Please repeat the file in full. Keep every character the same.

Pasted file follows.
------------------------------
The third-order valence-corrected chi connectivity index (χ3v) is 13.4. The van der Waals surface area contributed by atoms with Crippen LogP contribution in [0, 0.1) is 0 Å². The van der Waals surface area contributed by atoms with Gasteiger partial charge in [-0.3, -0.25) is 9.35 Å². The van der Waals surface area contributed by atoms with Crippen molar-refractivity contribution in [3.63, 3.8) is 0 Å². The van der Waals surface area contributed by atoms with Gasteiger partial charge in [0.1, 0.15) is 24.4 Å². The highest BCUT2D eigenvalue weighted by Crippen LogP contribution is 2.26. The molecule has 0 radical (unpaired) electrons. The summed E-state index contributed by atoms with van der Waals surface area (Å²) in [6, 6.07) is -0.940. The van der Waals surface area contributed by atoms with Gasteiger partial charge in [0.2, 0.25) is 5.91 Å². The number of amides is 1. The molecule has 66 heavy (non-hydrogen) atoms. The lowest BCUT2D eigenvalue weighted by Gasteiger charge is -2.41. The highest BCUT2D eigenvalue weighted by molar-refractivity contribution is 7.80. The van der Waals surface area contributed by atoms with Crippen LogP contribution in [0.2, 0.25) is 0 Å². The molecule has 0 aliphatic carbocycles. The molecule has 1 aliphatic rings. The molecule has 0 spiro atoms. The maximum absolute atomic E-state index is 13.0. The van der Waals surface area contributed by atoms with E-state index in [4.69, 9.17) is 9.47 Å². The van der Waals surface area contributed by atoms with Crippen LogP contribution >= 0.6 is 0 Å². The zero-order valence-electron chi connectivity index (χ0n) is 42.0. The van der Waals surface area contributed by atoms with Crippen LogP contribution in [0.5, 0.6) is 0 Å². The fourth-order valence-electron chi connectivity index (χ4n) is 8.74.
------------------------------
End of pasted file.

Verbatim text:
The third-order valence-corrected chi connectivity index (χ3v) is 13.4. The van der Waals surface area contributed by atoms with Crippen LogP contribution in [0, 0.1) is 0 Å². The van der Waals surface area contributed by atoms with Gasteiger partial charge in [-0.3, -0.25) is 9.35 Å². The van der Waals surface area contributed by atoms with Crippen molar-refractivity contribution in [3.63, 3.8) is 0 Å². The van der Waals surface area contributed by atoms with Gasteiger partial charge in [0.1, 0.15) is 24.4 Å². The highest BCUT2D eigenvalue weighted by Crippen LogP contribution is 2.26. The molecule has 0 radical (unpaired) electrons. The summed E-state index contributed by atoms with van der Waals surface area (Å²) in [6, 6.07) is -0.940. The van der Waals surface area contributed by atoms with Gasteiger partial charge in [0.2, 0.25) is 5.91 Å². The number of amides is 1. The molecule has 66 heavy (non-hydrogen) atoms. The lowest BCUT2D eigenvalue weighted by Gasteiger charge is -2.41. The highest BCUT2D eigenvalue weighted by molar-refractivity contribution is 7.80. The van der Waals surface area contributed by atoms with Crippen LogP contribution in [0.2, 0.25) is 0 Å². The molecule has 0 aliphatic carbocycles. The molecule has 1 aliphatic rings. The molecule has 0 spiro atoms. The maximum absolute atomic E-state index is 13.0. The van der Waals surface area contributed by atoms with E-state index in [4.69, 9.17) is 9.47 Å². The van der Waals surface area contributed by atoms with Crippen LogP contribution >= 0.6 is 0 Å². The zero-order valence-electron chi connectivity index (χ0n) is 42.0. The van der Waals surface area contributed by atoms with Crippen LogP contribution in [0.5, 0.6) is 0 Å². The fourth-order valence-electron chi connectivity index (χ4n) is 8.74.